Navigating the stage with a disability (The Wall Street Journal)
At a New York Festival of Song concert in November, the organization’s co-founder, pianist Steven Blier, zoomed onto the stage in his battery-operated wheelchair. “This takes a minute, so study your program notes,” Mr. Blier said to the audience, as co-founder Michael Barrett held a piano chair for him to slide into, and then tucked the wheelchair away. The pianist then launched into a program he dubbed “Art Song on the Couch,” connecting German songs with the ideas of Sigmund Freud. Mr. Blier is one of three New York-based classical musicians with coming concerts who have navigated substantial careers despite significant health challenges. The other two are violinist Itzhak Perlman and cellist Alisa Weilerstein.
Supreme Court to weigh police obligations under ADA (Disability Scoop)
The U.S. Supreme Court has agreed to hear San Francisco’s appeal of a ruling allowing a mentally ill, knife-wielding woman to sue police for shooting her, a case that could set standards for police treatment of people with disabilities. The nation’s high court will schedule a hearing for a ruling due by the end of June. The central issue is how the Americans with Disabilities Act, which requires government agencies to make reasonable accommodations for those with disabilities, applies to police conduct toward a person with mental illness who may be violent.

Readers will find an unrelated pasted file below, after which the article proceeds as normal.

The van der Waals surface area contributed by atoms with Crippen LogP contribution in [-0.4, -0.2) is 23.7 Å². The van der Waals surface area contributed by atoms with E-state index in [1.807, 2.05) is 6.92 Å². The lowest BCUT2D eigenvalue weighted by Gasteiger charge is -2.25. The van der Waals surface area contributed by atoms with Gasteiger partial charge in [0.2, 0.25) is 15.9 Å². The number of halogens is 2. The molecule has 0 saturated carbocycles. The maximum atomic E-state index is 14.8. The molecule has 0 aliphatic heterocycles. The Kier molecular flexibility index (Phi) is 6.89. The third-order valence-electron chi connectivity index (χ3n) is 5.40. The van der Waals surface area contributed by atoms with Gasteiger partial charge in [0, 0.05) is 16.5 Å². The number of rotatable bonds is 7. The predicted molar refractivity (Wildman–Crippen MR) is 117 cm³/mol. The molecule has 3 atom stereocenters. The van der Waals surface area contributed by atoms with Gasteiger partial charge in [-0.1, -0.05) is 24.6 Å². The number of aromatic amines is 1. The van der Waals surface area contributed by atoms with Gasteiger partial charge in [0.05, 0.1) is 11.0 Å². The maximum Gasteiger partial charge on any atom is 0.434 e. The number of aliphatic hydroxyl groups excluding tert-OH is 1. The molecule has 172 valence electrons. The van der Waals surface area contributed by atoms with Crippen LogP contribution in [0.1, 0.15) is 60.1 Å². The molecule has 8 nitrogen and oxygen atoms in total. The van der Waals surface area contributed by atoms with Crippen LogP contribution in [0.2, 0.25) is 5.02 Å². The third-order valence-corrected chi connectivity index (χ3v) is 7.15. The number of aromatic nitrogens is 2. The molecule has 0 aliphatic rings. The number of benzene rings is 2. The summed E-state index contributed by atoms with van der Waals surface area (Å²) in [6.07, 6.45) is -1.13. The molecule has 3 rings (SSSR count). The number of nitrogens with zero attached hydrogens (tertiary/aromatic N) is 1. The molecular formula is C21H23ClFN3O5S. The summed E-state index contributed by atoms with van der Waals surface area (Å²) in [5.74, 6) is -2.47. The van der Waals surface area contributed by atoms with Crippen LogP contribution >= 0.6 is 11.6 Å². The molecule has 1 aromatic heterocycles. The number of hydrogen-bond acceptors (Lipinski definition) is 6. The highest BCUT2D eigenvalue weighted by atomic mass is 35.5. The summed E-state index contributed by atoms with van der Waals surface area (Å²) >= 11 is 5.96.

Patients do better after surgery if they do ‘prehab’ first (North Country Public Radio)
People are often told to follow a rehabilitation program post surgery to speed recovery. But undergoing so-called “prehabilitation” to prepare for surgery might help patients regain function even faster. Researchers from McGill University in Montreal studied 77 patients scheduled for colorectal cancer surgery, half of whom were told to start a program including aerobic exercises, strength training, and a nutritional regimen before surgery and continue it following the procedure, while the other half were instructed to start the program right after the surgery. Two months after surgery, the prehabilitation group were able to walk significantly farther than the rehab-only patients.
Putting more load on injured side of post-stroke brains may aid recovery (Rehab Management)
Dialing back activity on the healthy side of a brain post-stroke could force the injured side of the brain to work harder as a way to recover motor control and other functions. Researchers at the Ohio State University Wexner Medical Center are exploring this concept using Transcranial Magnetic Stimulation (TMS) with a study aimed at improving arm movement among individuals who have had a stroke. In particular, researchers are looking at people who are three to 12 months poststroke and who have not completely recovered.
Brain injury researchers find retrieval practice improves memory in youth with TBI (Science Daily)